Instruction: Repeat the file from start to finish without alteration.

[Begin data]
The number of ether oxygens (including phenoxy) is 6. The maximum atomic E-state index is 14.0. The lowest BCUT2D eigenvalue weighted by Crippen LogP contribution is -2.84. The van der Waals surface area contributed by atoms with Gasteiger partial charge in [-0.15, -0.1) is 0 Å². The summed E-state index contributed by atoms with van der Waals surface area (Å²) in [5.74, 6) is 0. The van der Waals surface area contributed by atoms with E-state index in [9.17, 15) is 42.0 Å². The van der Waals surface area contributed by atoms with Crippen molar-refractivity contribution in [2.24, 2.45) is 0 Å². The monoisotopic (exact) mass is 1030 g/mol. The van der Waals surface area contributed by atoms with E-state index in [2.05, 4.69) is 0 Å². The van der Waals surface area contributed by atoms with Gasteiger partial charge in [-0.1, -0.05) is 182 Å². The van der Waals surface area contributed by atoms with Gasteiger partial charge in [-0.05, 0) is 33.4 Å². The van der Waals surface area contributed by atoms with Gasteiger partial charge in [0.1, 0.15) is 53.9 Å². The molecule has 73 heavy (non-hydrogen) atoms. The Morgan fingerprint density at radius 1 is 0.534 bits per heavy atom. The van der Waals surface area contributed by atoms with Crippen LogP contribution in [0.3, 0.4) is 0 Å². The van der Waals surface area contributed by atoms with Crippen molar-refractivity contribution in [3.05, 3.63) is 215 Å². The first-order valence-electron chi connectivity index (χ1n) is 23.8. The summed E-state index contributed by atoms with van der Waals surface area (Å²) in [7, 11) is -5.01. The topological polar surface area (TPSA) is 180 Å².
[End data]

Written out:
The number of ether oxygens (including phenoxy) is 6. The maximum atomic E-state index is 14.0. The lowest BCUT2D eigenvalue weighted by Crippen LogP contribution is -2.84. The van der Waals surface area contributed by atoms with Gasteiger partial charge in [-0.15, -0.1) is 0 Å². The summed E-state index contributed by atoms with van der Waals surface area (Å²) in [5.74, 6) is 0. The van der Waals surface area contributed by atoms with E-state index in [9.17, 15) is 42.0 Å². The van der Waals surface area contributed by atoms with Crippen molar-refractivity contribution in [2.24, 2.45) is 0 Å². The monoisotopic (exact) mass is 1030 g/mol. The van der Waals surface area contributed by atoms with E-state index in [2.05, 4.69) is 0 Å². The van der Waals surface area contributed by atoms with Gasteiger partial charge in [-0.1, -0.05) is 182 Å². The van der Waals surface area contributed by atoms with Gasteiger partial charge in [-0.05, 0) is 33.4 Å². The van der Waals surface area contributed by atoms with Gasteiger partial charge in [0.1, 0.15) is 53.9 Å². The molecule has 73 heavy (non-hydrogen) atoms. The Morgan fingerprint density at radius 1 is 0.534 bits per heavy atom. The van der Waals surface area contributed by atoms with Crippen LogP contribution in [0.3, 0.4) is 0 Å². The van der Waals surface area contributed by atoms with Crippen molar-refractivity contribution in [3.05, 3.63) is 215 Å². The first-order valence-electron chi connectivity index (χ1n) is 23.8. The summed E-state index contributed by atoms with van der Waals surface area (Å²) in [7, 11) is -5.01. The topological polar surface area (TPSA) is 180 Å².